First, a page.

Everyone’s favourite person to rap about food and sex frequently has finally released a debut album. Action Bronson since day one has drawn comparisons to Ghostface Killah due to the fact that Action Bronson wears that influence very clearly on his sleeve. Gradually over time with the mixtapes that he released, he proved himself to be a lot more than a Ghostface impersonator. His flow has gradually become stranger and stranger and the way he deals with his topics have gradually become more focused.
It’s ironic that the Ghostface Killah comparison fits very well when explaining the sonic direction this album has gone in. On Ghostface’s recent output, he’s gone for a lot more of a classy sound teaming up with jazz bands including BADBADNOTGOOD. On Action Bronson’s latest album the instrumentation for the large part is very similar. On tracks like ‘Terry’ he uses classy piano snippets and guitars that aren’t as live as something from Ghostface but feel just as classy if not more-so because of the way there’s more focus on the way they’re actually produced. There are tracks on here that sound a lot more orientated around standard Hip-Hop beats like the beat on ‘Actin Crazy’ which orients around a break beat drum and some brilliant synths.
Action Bronson is a rapper that is still filled with charisma despite the obvious influences he wears on his sleeves. His bars for the most part are still extremely witty with his delivery sounding dead serious while he actually spits about cereal and how many kids he has that he doesn’t know about. He’s even good when dealing with subjects of being hurt by a specific woman on the tracks ‘Baby Blue’ (with a brilliant Chance The Rapper feature) and ‘Terry’. Bronson is self-aware as he has been throughout all of his mixtapes, knowing full well that he works best when he embraces his humour and wittiness. The problem is that he’s not quite as good in execution as he was before on a lot of the spots on here.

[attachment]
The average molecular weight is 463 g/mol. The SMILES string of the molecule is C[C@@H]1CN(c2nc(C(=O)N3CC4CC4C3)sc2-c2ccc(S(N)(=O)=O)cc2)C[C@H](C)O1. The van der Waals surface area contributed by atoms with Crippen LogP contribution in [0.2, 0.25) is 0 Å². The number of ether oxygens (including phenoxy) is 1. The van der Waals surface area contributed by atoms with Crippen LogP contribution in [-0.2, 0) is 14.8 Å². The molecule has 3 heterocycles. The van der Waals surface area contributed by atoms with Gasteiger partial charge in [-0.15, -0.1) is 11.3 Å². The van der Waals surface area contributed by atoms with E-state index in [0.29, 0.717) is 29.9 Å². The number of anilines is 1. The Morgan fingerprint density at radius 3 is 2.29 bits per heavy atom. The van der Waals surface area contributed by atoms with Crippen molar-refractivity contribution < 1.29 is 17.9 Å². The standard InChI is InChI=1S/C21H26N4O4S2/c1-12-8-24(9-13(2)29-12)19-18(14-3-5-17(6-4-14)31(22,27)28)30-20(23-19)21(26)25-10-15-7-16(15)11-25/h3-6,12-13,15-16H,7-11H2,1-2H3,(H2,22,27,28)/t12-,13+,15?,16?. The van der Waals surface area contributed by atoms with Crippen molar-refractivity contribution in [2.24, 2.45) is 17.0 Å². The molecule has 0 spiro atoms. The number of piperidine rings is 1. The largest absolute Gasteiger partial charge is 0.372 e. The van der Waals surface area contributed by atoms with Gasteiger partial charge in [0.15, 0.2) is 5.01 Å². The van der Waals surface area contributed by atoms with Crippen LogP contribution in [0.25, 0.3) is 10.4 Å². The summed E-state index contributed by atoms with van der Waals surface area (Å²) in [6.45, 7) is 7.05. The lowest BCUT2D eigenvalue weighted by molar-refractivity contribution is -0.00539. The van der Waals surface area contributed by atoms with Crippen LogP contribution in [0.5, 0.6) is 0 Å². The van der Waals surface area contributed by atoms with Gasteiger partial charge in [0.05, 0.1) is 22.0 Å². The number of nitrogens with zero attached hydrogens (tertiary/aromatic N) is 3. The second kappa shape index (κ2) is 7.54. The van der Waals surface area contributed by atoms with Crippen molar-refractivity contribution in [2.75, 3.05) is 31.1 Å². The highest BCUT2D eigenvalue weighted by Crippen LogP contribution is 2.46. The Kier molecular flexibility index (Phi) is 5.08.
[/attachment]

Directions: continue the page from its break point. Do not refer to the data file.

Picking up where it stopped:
On tracks like ‘City Boy Blues’ we have Bronson relying far more on the instrumental to bring forward the thrills as he sings all over it with a less than impressive voice. It’s made worse by the fact that it’s one of the weaker instrumentals on the album with it being drenched in reverb to the point where it’s smothered. The track that comes before it is also a track in which there’s some acapella singing which basically acts as a prelude to the song ‘City Boy Blues’. It’s way too long for what’s basically an unentertaining interlude. The track ‘The Passage’ has him singing live with his voice sounding even more muffled over instrumentation that doesn’t add up to much at all. Truthfully no one is going to be coming back to listen to any of Bronson’s tracks that he sings on.
‘Mr Wonderful’ is wonderful and feels like it could have been so much more. Bronson has talent that he has proved time and time again throughout his mixtapes showing the doubters that he is more than an Ghostface impersonator. But this feels like a slight misstep in his career that unfortunately comes in the shape of a debut album that sounds more like the difficult second stage after his mixtapes. It’s shown his willingness to experiment, he’s just not pulled it off yet.
Best Tracks: Terry, Baby Blue, Actin Crazy, Falconry